Rudy: Now that I've finished "Distant Stars", I'm keen to start on "The Quest for Nostalgia" - a range of sequencer and atmospheric music created on two analog synthesizers from the mid-80s. So this is created on equipment I first started dabbling. It'll be all done as if created on an "affordable" home synth studio circa 1986. I did a test piece I'm quite pleased with which I've provided an excerpt of with this interview. So I'm looking forward to exploring the nostalgia of that era with the skills I have now!
Stephanie: Is your music different when you perform live?
Rudy: Yes, I don't believe in turning up with a laptop or CD or pre-recorded tracks and playing a simple melody live overtop. For me the satisfaction is in creating a complete sound with nearly every note played live on the keyboard. I've practiced this foe a long time and developed quite a good technique with delay pedals and just a few simple pre-recorded sequencer patterns and lots of adjustment of timbre with various knobs. I haven't played live since 2002, but I'm thinking of a doing a few small concerts for listeners in New Zealand after "Distant Stars" comes out early 2010. The music is similar in style to that of my albums, but is still unique and somewhat improvised on the spot, so nothing like, say Jean Michel Jarre who just plays his greatest hits live.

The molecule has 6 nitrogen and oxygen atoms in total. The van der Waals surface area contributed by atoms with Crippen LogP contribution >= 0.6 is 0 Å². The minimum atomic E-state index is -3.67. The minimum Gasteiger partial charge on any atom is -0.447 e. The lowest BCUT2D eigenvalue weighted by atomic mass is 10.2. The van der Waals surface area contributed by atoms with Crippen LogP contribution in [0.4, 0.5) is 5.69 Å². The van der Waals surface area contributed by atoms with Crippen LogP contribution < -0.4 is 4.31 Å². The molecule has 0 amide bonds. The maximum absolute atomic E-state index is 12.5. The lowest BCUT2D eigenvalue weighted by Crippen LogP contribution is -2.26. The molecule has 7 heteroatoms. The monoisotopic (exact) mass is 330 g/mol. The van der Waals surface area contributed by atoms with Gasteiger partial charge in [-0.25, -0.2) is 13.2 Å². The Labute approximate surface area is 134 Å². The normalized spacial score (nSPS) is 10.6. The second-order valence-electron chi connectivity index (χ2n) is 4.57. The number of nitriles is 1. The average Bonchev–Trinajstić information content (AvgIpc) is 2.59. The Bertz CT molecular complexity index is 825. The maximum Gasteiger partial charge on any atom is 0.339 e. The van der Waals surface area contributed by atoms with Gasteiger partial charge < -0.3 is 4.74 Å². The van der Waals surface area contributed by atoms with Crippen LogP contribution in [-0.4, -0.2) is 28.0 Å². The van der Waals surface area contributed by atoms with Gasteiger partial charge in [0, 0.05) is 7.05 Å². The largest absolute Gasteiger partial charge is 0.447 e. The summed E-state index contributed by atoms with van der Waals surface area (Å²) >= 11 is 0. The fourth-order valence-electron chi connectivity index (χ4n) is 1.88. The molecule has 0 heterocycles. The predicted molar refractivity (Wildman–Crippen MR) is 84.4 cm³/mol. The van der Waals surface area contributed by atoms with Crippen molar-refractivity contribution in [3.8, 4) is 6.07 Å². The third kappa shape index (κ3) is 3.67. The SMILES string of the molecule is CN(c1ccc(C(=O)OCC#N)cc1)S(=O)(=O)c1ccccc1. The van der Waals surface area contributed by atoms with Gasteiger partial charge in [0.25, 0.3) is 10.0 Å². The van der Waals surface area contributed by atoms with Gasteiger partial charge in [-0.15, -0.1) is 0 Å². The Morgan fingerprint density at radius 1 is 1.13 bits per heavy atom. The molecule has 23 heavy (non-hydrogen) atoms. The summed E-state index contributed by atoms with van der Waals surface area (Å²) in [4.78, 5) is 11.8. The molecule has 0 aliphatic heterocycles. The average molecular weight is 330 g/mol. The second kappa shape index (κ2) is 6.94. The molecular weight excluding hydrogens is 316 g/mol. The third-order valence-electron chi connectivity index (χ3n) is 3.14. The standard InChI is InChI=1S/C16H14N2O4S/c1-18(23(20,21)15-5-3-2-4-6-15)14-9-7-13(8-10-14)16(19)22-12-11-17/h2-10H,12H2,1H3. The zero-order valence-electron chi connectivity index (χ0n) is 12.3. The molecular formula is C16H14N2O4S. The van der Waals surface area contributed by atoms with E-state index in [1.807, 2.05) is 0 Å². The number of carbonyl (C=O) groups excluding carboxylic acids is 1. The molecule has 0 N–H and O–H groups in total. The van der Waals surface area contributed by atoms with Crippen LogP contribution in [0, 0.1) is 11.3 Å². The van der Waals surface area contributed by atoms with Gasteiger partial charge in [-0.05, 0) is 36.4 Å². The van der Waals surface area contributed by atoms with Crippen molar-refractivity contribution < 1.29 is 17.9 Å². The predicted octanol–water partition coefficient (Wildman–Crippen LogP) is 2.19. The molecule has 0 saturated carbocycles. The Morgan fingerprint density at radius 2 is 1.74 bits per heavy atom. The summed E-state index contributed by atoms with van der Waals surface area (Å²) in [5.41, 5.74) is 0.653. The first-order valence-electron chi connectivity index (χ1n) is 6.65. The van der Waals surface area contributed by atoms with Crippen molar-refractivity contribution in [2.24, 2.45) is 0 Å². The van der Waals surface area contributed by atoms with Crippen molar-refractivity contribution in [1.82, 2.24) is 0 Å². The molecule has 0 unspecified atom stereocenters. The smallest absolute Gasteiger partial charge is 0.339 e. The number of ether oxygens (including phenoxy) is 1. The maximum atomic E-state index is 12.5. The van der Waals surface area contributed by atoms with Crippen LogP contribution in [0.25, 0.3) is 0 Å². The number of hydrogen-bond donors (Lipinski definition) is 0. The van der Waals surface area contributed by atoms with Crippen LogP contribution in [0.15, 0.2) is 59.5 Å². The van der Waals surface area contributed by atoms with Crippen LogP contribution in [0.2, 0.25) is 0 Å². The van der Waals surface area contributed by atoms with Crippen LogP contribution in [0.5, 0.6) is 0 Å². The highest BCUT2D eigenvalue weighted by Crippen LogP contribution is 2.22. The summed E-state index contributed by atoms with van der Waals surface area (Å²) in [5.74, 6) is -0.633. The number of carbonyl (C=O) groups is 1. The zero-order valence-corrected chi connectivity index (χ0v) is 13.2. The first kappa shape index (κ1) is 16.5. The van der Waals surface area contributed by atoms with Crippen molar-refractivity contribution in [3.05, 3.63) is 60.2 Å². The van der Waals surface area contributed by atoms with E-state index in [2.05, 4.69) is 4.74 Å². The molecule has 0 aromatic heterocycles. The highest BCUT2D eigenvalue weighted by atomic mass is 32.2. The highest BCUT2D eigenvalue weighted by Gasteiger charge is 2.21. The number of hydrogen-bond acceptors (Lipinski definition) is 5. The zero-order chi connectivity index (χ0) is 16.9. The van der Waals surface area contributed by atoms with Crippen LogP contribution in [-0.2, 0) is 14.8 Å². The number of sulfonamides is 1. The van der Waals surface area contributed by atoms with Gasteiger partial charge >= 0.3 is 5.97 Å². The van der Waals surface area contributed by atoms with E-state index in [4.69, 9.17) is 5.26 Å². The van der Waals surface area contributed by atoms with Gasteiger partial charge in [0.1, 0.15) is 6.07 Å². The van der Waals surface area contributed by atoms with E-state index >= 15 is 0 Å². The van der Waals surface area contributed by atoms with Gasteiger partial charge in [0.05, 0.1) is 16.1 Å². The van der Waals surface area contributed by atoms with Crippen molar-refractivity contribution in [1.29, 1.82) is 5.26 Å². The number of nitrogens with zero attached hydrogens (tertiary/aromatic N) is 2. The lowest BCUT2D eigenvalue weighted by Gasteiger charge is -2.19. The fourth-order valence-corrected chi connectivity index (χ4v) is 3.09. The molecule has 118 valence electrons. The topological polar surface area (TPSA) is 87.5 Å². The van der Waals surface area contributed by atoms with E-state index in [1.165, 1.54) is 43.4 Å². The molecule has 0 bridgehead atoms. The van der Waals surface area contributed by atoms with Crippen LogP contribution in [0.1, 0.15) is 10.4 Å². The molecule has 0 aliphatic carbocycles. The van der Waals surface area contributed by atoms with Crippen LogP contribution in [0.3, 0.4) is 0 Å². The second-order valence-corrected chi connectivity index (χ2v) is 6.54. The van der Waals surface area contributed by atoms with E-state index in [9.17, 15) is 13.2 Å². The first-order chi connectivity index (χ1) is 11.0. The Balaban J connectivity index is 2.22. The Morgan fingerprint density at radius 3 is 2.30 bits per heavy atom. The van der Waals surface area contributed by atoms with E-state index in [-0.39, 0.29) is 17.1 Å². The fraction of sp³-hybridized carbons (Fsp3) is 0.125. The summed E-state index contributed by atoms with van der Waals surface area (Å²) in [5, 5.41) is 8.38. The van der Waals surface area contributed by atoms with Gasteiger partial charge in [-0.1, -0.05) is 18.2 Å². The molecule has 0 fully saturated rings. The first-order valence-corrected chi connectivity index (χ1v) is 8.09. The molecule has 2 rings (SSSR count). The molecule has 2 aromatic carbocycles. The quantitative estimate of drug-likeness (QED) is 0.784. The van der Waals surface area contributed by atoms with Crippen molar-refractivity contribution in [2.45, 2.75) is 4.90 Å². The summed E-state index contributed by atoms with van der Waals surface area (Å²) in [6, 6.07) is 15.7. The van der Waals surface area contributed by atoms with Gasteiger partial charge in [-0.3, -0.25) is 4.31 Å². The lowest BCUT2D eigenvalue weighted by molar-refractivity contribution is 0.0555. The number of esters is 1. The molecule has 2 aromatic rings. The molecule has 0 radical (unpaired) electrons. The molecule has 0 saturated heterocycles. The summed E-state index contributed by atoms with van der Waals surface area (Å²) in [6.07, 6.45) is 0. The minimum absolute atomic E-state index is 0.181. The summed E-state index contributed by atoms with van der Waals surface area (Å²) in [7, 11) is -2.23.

Tettix (Judson Cowan)
Judson Cowan has gone through a few evolutions as a musician, from Rephlectiv to Cicada to Tettix. But what always remains the same is that he is an amazing electronica musician with a rather unique outlook on music. His music spans a wide variety and is all available free of charge on his website. So get ready to enjoy a decade of music and some unique insight into this talented Atlanta musician.